The focus on words is what drew me, and it’s an obvious link to want to feel for the main character Letta whose job is to record the few words prescribed as permissible to use under List. Far too young to be placed in the position she is, her refusal to turn her back on an injured boy leads to some dangerous meetings that have her questioning everything she’s been led to believe.
Throughout, there were many echoes of other well-known stories but I don’t think this is a problem per se. My main issue with the plot was that it was quite predictable and that we never seemed to get a fully-developed sense of the world/people in it.
‘Alice in Wonderland’ for contemporary readers seems to be the consensus of some early reviewers. Like Stephanie Garber’s ‘Caraval’ this is a novel that looks like it will inspire extreme responses. With a lyrical prose style, some dark content and a sustained use of the absurd, this book will either appeal completely and be devoured in one sitting, or you’ll admire parts of it but be left generally non-plussed.
I was completely smitten!
Alice has never met her grandmother, a reclusive writer, but her short book of fairy tales is a literary phenomenon. The stories surrounding the writer and her mysterious Hazel Wood estate hint at strange events. The only things Alice knows for certain is that her mother, Ella, is determined she will never go there and that she has spent her life moving from place to place hiding from the strange things that follow them.
One day Ella goes missing. Alice becomes convinced that the odd characters she sees have something to do with it. Mysterious letters arrive for Alice, but nobody can help her. With the aid of super-fan, Finch, Alice resolves to make her way to Hazel Wood and learn for herself the truth about the Hinterland.
Nothing could prepare her – or us – for what she learns.
Having been declined for an ARC from the American publishers of this book I thought I was stuck waiting for my copy to come in February. Then Penguin UK came to my rescue…I can’t wait to read it again, which I think is the surest sign of a book finding its mark.
Something a little different here. Thank you NetGalley for granting me access to this; it was the kind of book I might not have picked up otherwise, but that would have been a real shame.
Our story focuses on ‘wild girl’ Vasya – basically, a girl who is not conventionally pretty and who does not fulfil the expectations her society has of her. There’s a strong sense that her mother might have had some witch-blood and this is enough to mark her as different.
This is not a grip-you-from-the-start read; a slow-burner, it takes time to immerse ourselves in the world and come to understand how these people live/what is important to them. We have a blending of new religion and old beliefs, and this causes a dangerous scenario.
When Vasya’s father brings home a new wife from Moscow she is determined to make her mark. She forbids the family to continue their traditions of feeding the spirits that protect their homes, and determines to have Vasya placed in a convent. As the village weakens, the new priest plays a key role in what transpires. The question is whether Vasya will have the strength to play her own part in this story…
I admit that even having finished the book I am not totally certain who the two brothers are and why they have chosen Vasya as the object of their affection, but this was a compelling read. The world-building was elaborate and there was a wonderful sense of fairy-tale to this.
I personally can’t wait to read part two when it is released.
Emmeline has a skill, one which terrifies those around her. She can talk to Shadows, and manipulate them to her own purposes. Since she was little this has been a source of comfort to her, though it scares everyone in her house. When her family prepare to let her be taken to the mysterious Lady Aisling who says she can cure such children, Emmeline believes she has to run.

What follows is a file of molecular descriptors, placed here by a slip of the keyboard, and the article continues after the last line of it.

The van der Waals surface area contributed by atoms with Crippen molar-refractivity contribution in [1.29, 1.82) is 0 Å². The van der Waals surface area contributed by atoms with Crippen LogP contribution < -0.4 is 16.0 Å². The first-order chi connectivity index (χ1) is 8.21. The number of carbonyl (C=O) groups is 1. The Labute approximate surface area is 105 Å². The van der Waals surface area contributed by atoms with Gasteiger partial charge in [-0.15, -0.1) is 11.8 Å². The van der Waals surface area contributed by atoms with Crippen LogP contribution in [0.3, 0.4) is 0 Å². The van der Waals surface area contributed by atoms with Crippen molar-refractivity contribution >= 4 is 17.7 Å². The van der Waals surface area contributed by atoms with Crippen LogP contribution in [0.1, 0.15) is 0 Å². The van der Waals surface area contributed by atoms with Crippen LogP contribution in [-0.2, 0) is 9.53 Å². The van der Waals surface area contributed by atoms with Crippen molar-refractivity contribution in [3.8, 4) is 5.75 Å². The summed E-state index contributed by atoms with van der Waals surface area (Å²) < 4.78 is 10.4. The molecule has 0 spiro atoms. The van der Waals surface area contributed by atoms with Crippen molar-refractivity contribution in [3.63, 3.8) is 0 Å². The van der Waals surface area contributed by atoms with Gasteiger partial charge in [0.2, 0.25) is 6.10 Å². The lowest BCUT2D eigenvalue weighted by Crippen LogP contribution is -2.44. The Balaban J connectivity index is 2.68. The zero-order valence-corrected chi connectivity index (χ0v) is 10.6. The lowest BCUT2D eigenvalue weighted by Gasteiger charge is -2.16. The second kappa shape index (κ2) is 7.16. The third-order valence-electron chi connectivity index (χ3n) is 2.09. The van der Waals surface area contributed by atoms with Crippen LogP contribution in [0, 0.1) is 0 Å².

We follow Emmeline on her adventure as she journeys away from her home. She meets Lucas, a young man with his own talent. The question, however, is who can Emmeline trust?
I had suspicions throughout the story and there’s no getting away from the fact that you get what you are expecting. In spite of the reader probably guessing that Emmeline will be betrayed in the worst possible way, the story is well-told and I think younger readers will empathise with Emmeline’s situation.
Thank you NetGalley for sending the advance copy in exchange for my review.
An unexpected treat, and very different to the Magisterium series. Thank you NetGalley for allowing me to read this prior to publication (scheduled for January 2018).
As you may expect from Black, there’s plotting, intrigue, darkness and something otherworldly. I was uncertain at the beginning simply because it took a while to get into the character of Jude. However, as we pick up pace and start to see more of what’s going on it becomes more and more intriguing.
From the outset it seemed inevitable that the characters we thought we could trust might not be quite what they seem. There’s plenty of little details spread throughout the book that we only see the significance of later. I loved the premise of this, and the blending of fae and mortal worlds was deftly done.
Typically, we’re left with many questions for part two but this was a cracking start to the series. I’ll post a more detailed review/update after publication.
Thank you to NetGalley for authorising me to read this. Number two in the series is another cracker, though there are signs that things are changing (and not always for the better).
I admit to being a little scared I would have forgotten details, as it felt a long time since I’d read book one. However, I felt I was quickly taken back to the world and didn’t feel too many details were missing from my mind.
There is a lot of alternating between Luke and Abi following the events of Gilded Cage. Neither is in a good place, but they at least have something to fight for. The Equals we observe are also in pretty dire situations, but some have more of a chance of escape than others.
I felt Tarnished Cage was bold in its attempts to explore the more morally dubious characters. I can’t say I liked many of the characters/ideas we come across, but James portrays them with skill. It was interesting to see their motivation, but there’s still an awful lot we’re not being told.
In many ways this was bleaker than Gilded Cage, but I got a sense of how events were moving on. I’m very excited to see where we go in the final part of the trilogy.